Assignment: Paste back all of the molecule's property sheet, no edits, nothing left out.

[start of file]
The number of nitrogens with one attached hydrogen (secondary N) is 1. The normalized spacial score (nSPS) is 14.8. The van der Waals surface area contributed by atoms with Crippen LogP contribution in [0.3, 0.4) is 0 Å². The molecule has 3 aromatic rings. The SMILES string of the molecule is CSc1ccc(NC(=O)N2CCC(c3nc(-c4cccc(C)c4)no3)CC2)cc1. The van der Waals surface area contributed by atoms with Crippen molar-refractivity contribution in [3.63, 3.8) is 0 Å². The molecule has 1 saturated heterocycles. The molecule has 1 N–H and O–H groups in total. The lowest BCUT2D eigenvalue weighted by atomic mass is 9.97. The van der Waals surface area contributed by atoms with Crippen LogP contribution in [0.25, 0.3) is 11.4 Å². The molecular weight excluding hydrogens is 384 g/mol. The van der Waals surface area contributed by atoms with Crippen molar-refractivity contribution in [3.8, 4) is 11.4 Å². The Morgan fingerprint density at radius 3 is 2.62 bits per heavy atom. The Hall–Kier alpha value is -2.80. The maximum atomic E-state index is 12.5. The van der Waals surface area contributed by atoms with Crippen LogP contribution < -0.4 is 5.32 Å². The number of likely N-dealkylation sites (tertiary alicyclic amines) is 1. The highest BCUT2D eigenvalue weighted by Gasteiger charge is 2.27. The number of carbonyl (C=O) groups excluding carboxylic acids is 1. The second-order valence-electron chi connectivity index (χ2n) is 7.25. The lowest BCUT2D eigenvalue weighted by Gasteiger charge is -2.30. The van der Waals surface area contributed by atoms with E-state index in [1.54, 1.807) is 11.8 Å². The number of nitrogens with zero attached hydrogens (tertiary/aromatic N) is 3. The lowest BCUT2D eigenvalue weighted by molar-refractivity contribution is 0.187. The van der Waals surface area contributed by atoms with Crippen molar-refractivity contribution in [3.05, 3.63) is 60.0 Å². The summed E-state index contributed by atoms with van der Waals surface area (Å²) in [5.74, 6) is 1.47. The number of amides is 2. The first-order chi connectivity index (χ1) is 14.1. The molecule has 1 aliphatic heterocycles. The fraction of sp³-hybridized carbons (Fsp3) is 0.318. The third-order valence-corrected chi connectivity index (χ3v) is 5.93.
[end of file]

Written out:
The number of nitrogens with one attached hydrogen (secondary N) is 1. The normalized spacial score (nSPS) is 14.8. The van der Waals surface area contributed by atoms with Crippen LogP contribution in [0.3, 0.4) is 0 Å². The molecule has 3 aromatic rings. The SMILES string of the molecule is CSc1ccc(NC(=O)N2CCC(c3nc(-c4cccc(C)c4)no3)CC2)cc1. The van der Waals surface area contributed by atoms with Crippen molar-refractivity contribution in [3.63, 3.8) is 0 Å². The molecule has 1 saturated heterocycles. The molecule has 1 N–H and O–H groups in total. The lowest BCUT2D eigenvalue weighted by atomic mass is 9.97. The van der Waals surface area contributed by atoms with Crippen LogP contribution in [0.25, 0.3) is 11.4 Å². The molecular weight excluding hydrogens is 384 g/mol. The van der Waals surface area contributed by atoms with Crippen molar-refractivity contribution in [3.8, 4) is 11.4 Å². The Morgan fingerprint density at radius 3 is 2.62 bits per heavy atom. The Hall–Kier alpha value is -2.80. The maximum atomic E-state index is 12.5. The van der Waals surface area contributed by atoms with Crippen LogP contribution < -0.4 is 5.32 Å². The number of likely N-dealkylation sites (tertiary alicyclic amines) is 1. The highest BCUT2D eigenvalue weighted by Gasteiger charge is 2.27. The number of carbonyl (C=O) groups excluding carboxylic acids is 1. The second-order valence-electron chi connectivity index (χ2n) is 7.25. The lowest BCUT2D eigenvalue weighted by Gasteiger charge is -2.30. The van der Waals surface area contributed by atoms with E-state index in [1.54, 1.807) is 11.8 Å². The number of nitrogens with zero attached hydrogens (tertiary/aromatic N) is 3. The lowest BCUT2D eigenvalue weighted by molar-refractivity contribution is 0.187. The van der Waals surface area contributed by atoms with Crippen molar-refractivity contribution in [3.05, 3.63) is 60.0 Å². The summed E-state index contributed by atoms with van der Waals surface area (Å²) in [5.74, 6) is 1.47. The number of amides is 2. The first-order chi connectivity index (χ1) is 14.1. The molecule has 1 aliphatic heterocycles. The fraction of sp³-hybridized carbons (Fsp3) is 0.318. The third-order valence-corrected chi connectivity index (χ3v) is 5.93.